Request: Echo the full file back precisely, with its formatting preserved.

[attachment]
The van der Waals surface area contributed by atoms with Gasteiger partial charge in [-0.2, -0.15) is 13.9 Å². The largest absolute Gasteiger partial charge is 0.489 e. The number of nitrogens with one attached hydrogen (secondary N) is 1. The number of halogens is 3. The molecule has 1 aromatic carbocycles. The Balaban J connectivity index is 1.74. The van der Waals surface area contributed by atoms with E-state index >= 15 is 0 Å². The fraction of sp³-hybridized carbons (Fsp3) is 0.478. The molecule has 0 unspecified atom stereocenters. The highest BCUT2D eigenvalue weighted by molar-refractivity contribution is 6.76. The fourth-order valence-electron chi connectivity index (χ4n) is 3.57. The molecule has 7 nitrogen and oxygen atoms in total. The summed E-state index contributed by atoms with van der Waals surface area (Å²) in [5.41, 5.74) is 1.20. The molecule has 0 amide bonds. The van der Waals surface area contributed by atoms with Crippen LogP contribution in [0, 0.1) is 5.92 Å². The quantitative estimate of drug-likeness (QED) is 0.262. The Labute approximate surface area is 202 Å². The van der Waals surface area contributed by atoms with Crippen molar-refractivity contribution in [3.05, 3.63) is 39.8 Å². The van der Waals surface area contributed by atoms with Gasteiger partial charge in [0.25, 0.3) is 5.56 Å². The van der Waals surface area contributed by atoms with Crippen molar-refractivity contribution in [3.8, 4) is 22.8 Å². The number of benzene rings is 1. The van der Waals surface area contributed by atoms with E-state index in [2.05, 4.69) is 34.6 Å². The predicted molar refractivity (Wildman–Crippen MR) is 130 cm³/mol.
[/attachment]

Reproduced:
The van der Waals surface area contributed by atoms with Gasteiger partial charge in [-0.2, -0.15) is 13.9 Å². The largest absolute Gasteiger partial charge is 0.489 e. The number of nitrogens with one attached hydrogen (secondary N) is 1. The number of halogens is 3. The molecule has 1 aromatic carbocycles. The Balaban J connectivity index is 1.74. The van der Waals surface area contributed by atoms with E-state index >= 15 is 0 Å². The fraction of sp³-hybridized carbons (Fsp3) is 0.478. The molecule has 0 unspecified atom stereocenters. The highest BCUT2D eigenvalue weighted by molar-refractivity contribution is 6.76. The fourth-order valence-electron chi connectivity index (χ4n) is 3.57. The molecule has 7 nitrogen and oxygen atoms in total. The summed E-state index contributed by atoms with van der Waals surface area (Å²) in [5.41, 5.74) is 1.20. The molecule has 0 amide bonds. The van der Waals surface area contributed by atoms with Crippen LogP contribution in [0, 0.1) is 5.92 Å². The quantitative estimate of drug-likeness (QED) is 0.262. The Labute approximate surface area is 202 Å². The van der Waals surface area contributed by atoms with Crippen molar-refractivity contribution in [3.05, 3.63) is 39.8 Å². The van der Waals surface area contributed by atoms with Gasteiger partial charge in [0.25, 0.3) is 5.56 Å². The van der Waals surface area contributed by atoms with Crippen molar-refractivity contribution in [3.8, 4) is 22.8 Å². The number of benzene rings is 1. The van der Waals surface area contributed by atoms with E-state index in [2.05, 4.69) is 34.6 Å². The predicted molar refractivity (Wildman–Crippen MR) is 130 cm³/mol.